But whatever you may hear about our silly left-wing politics and our pointless, ludicrous and terribly amusing anti-nuclear stance, you Americans are very welcome to come and spend your money here anytime. What you would save on buying a SA102 here would pay for the return business class air fare.
I have always wanted to visit New Zealand. I have heard it is quite beautiful there. Isn't Tiger Woods' caddie from there ? Maybe I'll someday take up your suggestion to buy an SA-102 amp there and use the savings for the return trip.
Is there large price difference if you buy Plinius in NZ?

Yes, I know about why you are referred to as "kiwis." I grew up in Scotland (which I think of as another former English colony!). I carry two passports (UK, US) just in case I get into trouble.

I was hoping to get to NZ for part of the Dylan tour, but it's not going to work out, unfortunately!

Thanks for your comments regarding cables and shelves. I'll look into the ICs, esp., and see if I can find some for audition.

I don't know about ludicrous left-wing politics. I lean that way a little, but find most politics/politicians to be ludicrous regardless. And, by the way, you are welcome up here anytime!
Sherod - yes Tiger's caddie is from here. Kiwis are usually both fiercely independent and fiercely competitive. This is possibly why our ancestors went to precisely the other side of the world just to get away from the English. Poor old Tiger probably gets told exactly what to do and gets ribbed when he screws it up.

Marakanetz - last time I looked the price in NZ was around half the price in the US. Some dealers here began to get a lot of internet and mail order sales to the US, but the US importer got wild and Plinius had to reign in those dealers. All that is fair enough. I personally do not disagree with the right of a supplier to set whatever price they wish, and therefore do not object to the price discrimination. But I am pretty sure noone can object to you walking into a NZ dealer and buy a Plinius at NZ prices, get a refund on the sales tax on the way out of the country and then rely on the international provisions of the warranty. Conversion to 115V is fairly easy with the Plinius gear, but I am sure the dealer would happily supply it in 115V guise. The relativity of prices will have changed with the NZ dollar having risen recently - principally because the US dollar has fallen, but also because our interest rates are high and terrorists are not interested in us. Since you seem like an old buddy to me, if you want to follow it up just send me an email and I will happily help some more.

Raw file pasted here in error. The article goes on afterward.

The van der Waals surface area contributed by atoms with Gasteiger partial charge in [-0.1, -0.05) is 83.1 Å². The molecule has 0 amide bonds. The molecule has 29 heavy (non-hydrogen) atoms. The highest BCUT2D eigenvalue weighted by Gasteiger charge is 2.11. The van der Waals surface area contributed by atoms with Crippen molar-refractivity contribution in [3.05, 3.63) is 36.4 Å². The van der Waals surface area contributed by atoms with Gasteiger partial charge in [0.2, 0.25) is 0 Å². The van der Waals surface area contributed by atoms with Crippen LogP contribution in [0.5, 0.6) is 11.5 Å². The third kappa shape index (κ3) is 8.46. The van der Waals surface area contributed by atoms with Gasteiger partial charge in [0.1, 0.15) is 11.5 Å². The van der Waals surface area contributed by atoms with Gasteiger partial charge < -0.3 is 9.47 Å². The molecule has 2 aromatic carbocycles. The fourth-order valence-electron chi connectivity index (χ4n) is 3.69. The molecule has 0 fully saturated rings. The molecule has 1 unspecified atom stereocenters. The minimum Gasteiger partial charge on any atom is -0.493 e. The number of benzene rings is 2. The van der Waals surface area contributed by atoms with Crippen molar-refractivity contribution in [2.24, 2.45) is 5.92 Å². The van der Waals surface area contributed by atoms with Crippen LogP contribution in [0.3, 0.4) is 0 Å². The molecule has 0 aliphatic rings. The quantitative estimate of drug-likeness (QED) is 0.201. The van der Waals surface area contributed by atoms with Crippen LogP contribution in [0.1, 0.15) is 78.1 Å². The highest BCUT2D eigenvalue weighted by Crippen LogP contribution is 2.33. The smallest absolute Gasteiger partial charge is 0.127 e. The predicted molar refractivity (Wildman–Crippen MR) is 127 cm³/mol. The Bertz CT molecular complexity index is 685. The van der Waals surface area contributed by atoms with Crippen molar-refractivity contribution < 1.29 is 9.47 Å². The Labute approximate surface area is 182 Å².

Cpdunn99. Yes, I was referring to the ludicrousness of the politics, not the ludicrousness of being left-wing. While I lean to the right, or should I say towards Libertarianism rather than the "let's nuke 'em" part of the spectrum, it would be fair to say that NZ's right wing parties are well to the left of the Democrats in the US. What frustrates me about NZ's ludicrous left is that their well intentioned, but totally emotionally driven decisions, often completely backfire on the people they so desperately want to help. But I guess my apologetic reference to our politics was to say I am often embarrased at the churlishly anti-American sentiment that is often present in some of the statements of our left-wing leaders here. However, I am sure you are occasionally embarassed by your politicians too(?) Now tell me, are you a man that likes a wee dram. I love the Scot single malts, but can always benefit from a recommendation. I tend to like the peaty Islay (like Lagavulin) or Isle of Skye (Talisker), but also like some complex lighter drops such as the Balvenie too. The last Scotsman I asked this question of on Audiogon told me he didn't drink the stuff - hope that wasn't you.
No, Redkiwi, it wasn't me!! I actually responded to another post on another thread about Scotch. I listed two of the three you mentioned, Lagavulin and Talisker! I also listed Knockando. So, ye ha' goood taste!
I shall get my hands on some Knockando today as the cupboard is looking perilessly bare - and drink you a toast (or three) over some music tonight. If Lagavulin and Talisker are to your liking and so is Knockando, I am sure I will agree. Many thanks.